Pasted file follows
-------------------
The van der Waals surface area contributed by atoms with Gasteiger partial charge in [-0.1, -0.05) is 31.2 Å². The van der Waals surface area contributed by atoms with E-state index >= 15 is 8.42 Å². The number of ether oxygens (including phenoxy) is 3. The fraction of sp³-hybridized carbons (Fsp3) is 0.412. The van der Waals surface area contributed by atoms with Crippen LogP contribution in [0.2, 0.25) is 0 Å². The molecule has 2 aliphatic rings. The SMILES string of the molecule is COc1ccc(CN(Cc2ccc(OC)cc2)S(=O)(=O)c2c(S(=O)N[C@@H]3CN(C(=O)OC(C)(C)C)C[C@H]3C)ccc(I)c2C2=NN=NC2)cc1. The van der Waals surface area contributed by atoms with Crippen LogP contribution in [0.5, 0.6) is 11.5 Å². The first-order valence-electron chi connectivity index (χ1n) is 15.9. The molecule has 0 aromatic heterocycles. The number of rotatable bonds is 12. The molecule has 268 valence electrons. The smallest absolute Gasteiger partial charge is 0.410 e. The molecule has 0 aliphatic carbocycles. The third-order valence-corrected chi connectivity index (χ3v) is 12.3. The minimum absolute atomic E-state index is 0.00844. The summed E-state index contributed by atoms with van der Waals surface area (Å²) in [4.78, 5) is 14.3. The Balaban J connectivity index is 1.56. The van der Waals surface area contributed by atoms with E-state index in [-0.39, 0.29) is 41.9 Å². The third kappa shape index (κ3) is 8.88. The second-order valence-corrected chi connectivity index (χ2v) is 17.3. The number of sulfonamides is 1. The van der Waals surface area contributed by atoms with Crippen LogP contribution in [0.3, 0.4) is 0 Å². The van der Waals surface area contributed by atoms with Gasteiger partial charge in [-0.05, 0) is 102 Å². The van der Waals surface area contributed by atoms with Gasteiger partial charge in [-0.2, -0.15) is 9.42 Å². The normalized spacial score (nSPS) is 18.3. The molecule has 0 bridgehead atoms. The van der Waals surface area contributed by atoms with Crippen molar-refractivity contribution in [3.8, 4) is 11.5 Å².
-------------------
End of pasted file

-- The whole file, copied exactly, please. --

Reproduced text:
The van der Waals surface area contributed by atoms with Gasteiger partial charge in [-0.1, -0.05) is 31.2 Å². The van der Waals surface area contributed by atoms with E-state index >= 15 is 8.42 Å². The number of ether oxygens (including phenoxy) is 3. The fraction of sp³-hybridized carbons (Fsp3) is 0.412. The van der Waals surface area contributed by atoms with Crippen LogP contribution in [0.2, 0.25) is 0 Å². The molecule has 2 aliphatic rings. The SMILES string of the molecule is COc1ccc(CN(Cc2ccc(OC)cc2)S(=O)(=O)c2c(S(=O)N[C@@H]3CN(C(=O)OC(C)(C)C)C[C@H]3C)ccc(I)c2C2=NN=NC2)cc1. The van der Waals surface area contributed by atoms with Crippen LogP contribution in [0.5, 0.6) is 11.5 Å². The first-order valence-electron chi connectivity index (χ1n) is 15.9. The molecule has 0 aromatic heterocycles. The number of rotatable bonds is 12. The molecule has 268 valence electrons. The smallest absolute Gasteiger partial charge is 0.410 e. The molecule has 0 aliphatic carbocycles. The third-order valence-corrected chi connectivity index (χ3v) is 12.3. The minimum absolute atomic E-state index is 0.00844. The summed E-state index contributed by atoms with van der Waals surface area (Å²) in [4.78, 5) is 14.3. The Balaban J connectivity index is 1.56. The van der Waals surface area contributed by atoms with E-state index in [-0.39, 0.29) is 41.9 Å². The third kappa shape index (κ3) is 8.88. The second-order valence-corrected chi connectivity index (χ2v) is 17.3. The number of sulfonamides is 1. The van der Waals surface area contributed by atoms with Crippen LogP contribution in [0.3, 0.4) is 0 Å². The van der Waals surface area contributed by atoms with Gasteiger partial charge in [-0.05, 0) is 102 Å². The van der Waals surface area contributed by atoms with Gasteiger partial charge in [-0.2, -0.15) is 9.42 Å². The normalized spacial score (nSPS) is 18.3. The molecule has 0 bridgehead atoms. The van der Waals surface area contributed by atoms with Crippen molar-refractivity contribution in [3.8, 4) is 11.5 Å².